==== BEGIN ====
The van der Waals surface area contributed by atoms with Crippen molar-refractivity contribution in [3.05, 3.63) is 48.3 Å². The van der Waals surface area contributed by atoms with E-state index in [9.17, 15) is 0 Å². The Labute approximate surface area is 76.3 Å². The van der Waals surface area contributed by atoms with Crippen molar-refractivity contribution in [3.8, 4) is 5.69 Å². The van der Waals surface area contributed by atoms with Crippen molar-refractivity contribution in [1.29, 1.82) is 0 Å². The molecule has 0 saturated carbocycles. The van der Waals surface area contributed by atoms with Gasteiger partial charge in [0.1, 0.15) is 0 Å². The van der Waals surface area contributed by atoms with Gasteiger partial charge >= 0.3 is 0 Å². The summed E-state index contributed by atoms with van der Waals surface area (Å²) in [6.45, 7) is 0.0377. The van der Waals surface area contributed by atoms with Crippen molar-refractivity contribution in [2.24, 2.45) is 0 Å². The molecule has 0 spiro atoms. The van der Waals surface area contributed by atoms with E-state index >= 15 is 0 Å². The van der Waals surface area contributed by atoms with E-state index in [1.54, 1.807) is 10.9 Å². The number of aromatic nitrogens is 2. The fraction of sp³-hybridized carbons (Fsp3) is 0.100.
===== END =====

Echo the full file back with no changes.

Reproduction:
The van der Waals surface area contributed by atoms with Crippen molar-refractivity contribution in [3.05, 3.63) is 48.3 Å². The van der Waals surface area contributed by atoms with E-state index in [9.17, 15) is 0 Å². The Labute approximate surface area is 76.3 Å². The van der Waals surface area contributed by atoms with Crippen molar-refractivity contribution in [3.8, 4) is 5.69 Å². The van der Waals surface area contributed by atoms with Crippen molar-refractivity contribution in [1.29, 1.82) is 0 Å². The molecule has 0 saturated carbocycles. The van der Waals surface area contributed by atoms with Gasteiger partial charge in [0.1, 0.15) is 0 Å². The van der Waals surface area contributed by atoms with Gasteiger partial charge >= 0.3 is 0 Å². The summed E-state index contributed by atoms with van der Waals surface area (Å²) in [6.45, 7) is 0.0377. The van der Waals surface area contributed by atoms with Crippen molar-refractivity contribution in [2.24, 2.45) is 0 Å². The molecule has 0 spiro atoms. The van der Waals surface area contributed by atoms with E-state index >= 15 is 0 Å². The van der Waals surface area contributed by atoms with E-state index in [1.54, 1.807) is 10.9 Å². The number of aromatic nitrogens is 2. The fraction of sp³-hybridized carbons (Fsp3) is 0.100.